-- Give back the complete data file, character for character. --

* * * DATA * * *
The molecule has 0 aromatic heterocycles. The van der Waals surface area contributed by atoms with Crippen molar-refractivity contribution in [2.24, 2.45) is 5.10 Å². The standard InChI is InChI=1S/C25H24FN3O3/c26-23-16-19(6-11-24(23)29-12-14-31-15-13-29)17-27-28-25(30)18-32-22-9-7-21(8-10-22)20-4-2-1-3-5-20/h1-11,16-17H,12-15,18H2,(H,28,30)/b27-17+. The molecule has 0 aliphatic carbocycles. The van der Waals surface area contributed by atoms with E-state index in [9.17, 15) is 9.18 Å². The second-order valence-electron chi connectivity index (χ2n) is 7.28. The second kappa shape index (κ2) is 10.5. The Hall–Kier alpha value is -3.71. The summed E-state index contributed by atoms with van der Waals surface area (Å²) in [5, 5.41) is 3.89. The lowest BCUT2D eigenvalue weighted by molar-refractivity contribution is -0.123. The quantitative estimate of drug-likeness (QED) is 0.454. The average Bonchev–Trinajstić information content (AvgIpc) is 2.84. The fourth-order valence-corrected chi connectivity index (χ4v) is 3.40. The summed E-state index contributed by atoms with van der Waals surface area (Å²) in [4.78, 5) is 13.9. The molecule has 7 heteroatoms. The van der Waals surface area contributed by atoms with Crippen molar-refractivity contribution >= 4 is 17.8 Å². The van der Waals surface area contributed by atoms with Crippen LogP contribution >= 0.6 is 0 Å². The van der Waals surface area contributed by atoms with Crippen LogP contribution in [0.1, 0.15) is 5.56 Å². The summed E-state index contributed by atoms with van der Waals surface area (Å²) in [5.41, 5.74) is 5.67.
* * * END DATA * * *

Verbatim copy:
The molecule has 0 aromatic heterocycles. The van der Waals surface area contributed by atoms with Crippen molar-refractivity contribution in [2.24, 2.45) is 5.10 Å². The standard InChI is InChI=1S/C25H24FN3O3/c26-23-16-19(6-11-24(23)29-12-14-31-15-13-29)17-27-28-25(30)18-32-22-9-7-21(8-10-22)20-4-2-1-3-5-20/h1-11,16-17H,12-15,18H2,(H,28,30)/b27-17+. The molecule has 0 aliphatic carbocycles. The van der Waals surface area contributed by atoms with E-state index in [9.17, 15) is 9.18 Å². The second-order valence-electron chi connectivity index (χ2n) is 7.28. The second kappa shape index (κ2) is 10.5. The Hall–Kier alpha value is -3.71. The summed E-state index contributed by atoms with van der Waals surface area (Å²) in [5, 5.41) is 3.89. The lowest BCUT2D eigenvalue weighted by molar-refractivity contribution is -0.123. The quantitative estimate of drug-likeness (QED) is 0.454. The average Bonchev–Trinajstić information content (AvgIpc) is 2.84. The fourth-order valence-corrected chi connectivity index (χ4v) is 3.40. The summed E-state index contributed by atoms with van der Waals surface area (Å²) in [4.78, 5) is 13.9. The molecule has 7 heteroatoms. The van der Waals surface area contributed by atoms with Crippen molar-refractivity contribution >= 4 is 17.8 Å². The van der Waals surface area contributed by atoms with Crippen LogP contribution >= 0.6 is 0 Å². The van der Waals surface area contributed by atoms with Crippen LogP contribution in [0.1, 0.15) is 5.56 Å². The summed E-state index contributed by atoms with van der Waals surface area (Å²) in [5.41, 5.74) is 5.67.